On 10th February 1866, 6 days after running aground on the Isle of Juist, Germany, 15 people were rescued from the rigging of the ‘Excelsior’ of Hull, where they survived without food and water. Mrs Newton was considered a hero for her support of her fellow survivors.

On 10th February 1871, at least 70 mariners lost their lives in Bridlington Bay in the Great Gale, including 6 lifeboatmen. 23 vessels were lost. There is a mass grave in the Bridlington Priory churchyard, and an annual Fishermen’s Service was held for 100 years.

On 10th February 1893, Revd Francis Orpen Morris died aged 82 at Nunburnholme. Vicar at Nafferton 1844-1854, rector of Nunburnholme to 1893. Irish-born naturalist and author of children’s books, and books on natural history and architecture. Anti-feminist, anti-hunting and opposed to Darwinism. (b25.3.1810)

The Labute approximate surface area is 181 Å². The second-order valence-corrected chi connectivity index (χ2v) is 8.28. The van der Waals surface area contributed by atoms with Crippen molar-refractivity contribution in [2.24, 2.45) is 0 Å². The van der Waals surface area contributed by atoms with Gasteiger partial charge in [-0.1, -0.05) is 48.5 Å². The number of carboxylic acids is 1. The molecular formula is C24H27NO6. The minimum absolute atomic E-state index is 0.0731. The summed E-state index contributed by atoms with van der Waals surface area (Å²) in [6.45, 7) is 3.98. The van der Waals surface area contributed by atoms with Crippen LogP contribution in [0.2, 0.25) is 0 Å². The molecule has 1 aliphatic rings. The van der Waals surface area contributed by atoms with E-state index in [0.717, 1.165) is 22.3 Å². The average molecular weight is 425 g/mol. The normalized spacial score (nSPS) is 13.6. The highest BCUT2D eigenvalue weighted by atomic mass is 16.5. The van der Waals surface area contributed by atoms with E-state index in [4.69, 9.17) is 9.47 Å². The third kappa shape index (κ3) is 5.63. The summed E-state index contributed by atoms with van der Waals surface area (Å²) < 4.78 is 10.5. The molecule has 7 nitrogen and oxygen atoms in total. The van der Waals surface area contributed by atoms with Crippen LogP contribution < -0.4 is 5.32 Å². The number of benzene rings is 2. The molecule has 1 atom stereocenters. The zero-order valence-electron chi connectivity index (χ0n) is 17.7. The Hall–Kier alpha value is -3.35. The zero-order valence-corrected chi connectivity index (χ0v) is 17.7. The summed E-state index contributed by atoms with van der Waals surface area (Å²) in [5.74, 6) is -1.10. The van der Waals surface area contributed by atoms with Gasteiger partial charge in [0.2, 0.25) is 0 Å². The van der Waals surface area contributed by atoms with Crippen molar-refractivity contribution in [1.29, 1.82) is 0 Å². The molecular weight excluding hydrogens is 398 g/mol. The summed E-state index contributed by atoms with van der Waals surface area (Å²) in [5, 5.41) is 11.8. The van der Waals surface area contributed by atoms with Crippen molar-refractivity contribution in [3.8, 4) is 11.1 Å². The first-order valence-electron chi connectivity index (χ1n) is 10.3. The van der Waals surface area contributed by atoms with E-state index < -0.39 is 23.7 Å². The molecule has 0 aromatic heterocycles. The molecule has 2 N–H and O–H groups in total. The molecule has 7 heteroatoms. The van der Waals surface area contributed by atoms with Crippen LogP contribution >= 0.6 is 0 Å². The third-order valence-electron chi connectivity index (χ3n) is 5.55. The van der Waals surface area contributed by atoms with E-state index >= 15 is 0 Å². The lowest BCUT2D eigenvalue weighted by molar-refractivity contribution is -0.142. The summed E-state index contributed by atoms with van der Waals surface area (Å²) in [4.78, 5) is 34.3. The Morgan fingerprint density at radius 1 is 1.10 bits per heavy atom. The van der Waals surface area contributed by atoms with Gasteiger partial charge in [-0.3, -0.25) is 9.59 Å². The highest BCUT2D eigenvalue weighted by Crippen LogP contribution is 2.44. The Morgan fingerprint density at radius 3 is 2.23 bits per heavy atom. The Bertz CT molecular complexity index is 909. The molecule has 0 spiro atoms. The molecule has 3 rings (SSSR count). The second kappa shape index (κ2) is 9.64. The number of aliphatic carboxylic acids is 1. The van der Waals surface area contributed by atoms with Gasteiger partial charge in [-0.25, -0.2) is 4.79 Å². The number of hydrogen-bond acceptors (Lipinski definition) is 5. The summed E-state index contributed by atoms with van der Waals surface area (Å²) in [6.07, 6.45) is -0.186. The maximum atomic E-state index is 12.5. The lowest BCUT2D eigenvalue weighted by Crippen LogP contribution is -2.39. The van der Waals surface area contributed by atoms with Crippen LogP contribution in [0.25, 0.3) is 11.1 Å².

On 10th February 1898, Commander Cave, of Humber guard ship Galatea, rescued the crew of SS Marbella in the River Humber, near Humber Dock, Hull. The Marbella had problems with its steering gear, and almost collided with 2 ships before hitting the Galatea. The only passenger had to swim to safety, and the Marbella’s cargo of 41 horses were all lost. The Galatea was itself later stranded on the Hebbles sandbank, but refloated later.

Saml Standidge memorial

February 9th

On 9th February 1803, Burnett’s Shipping List reported the arrival in Hull of the Minerva, captain’s name McBride, from New York. 4 ships left, 2 for Shields, 1 for Rochester and 1 for Berwick.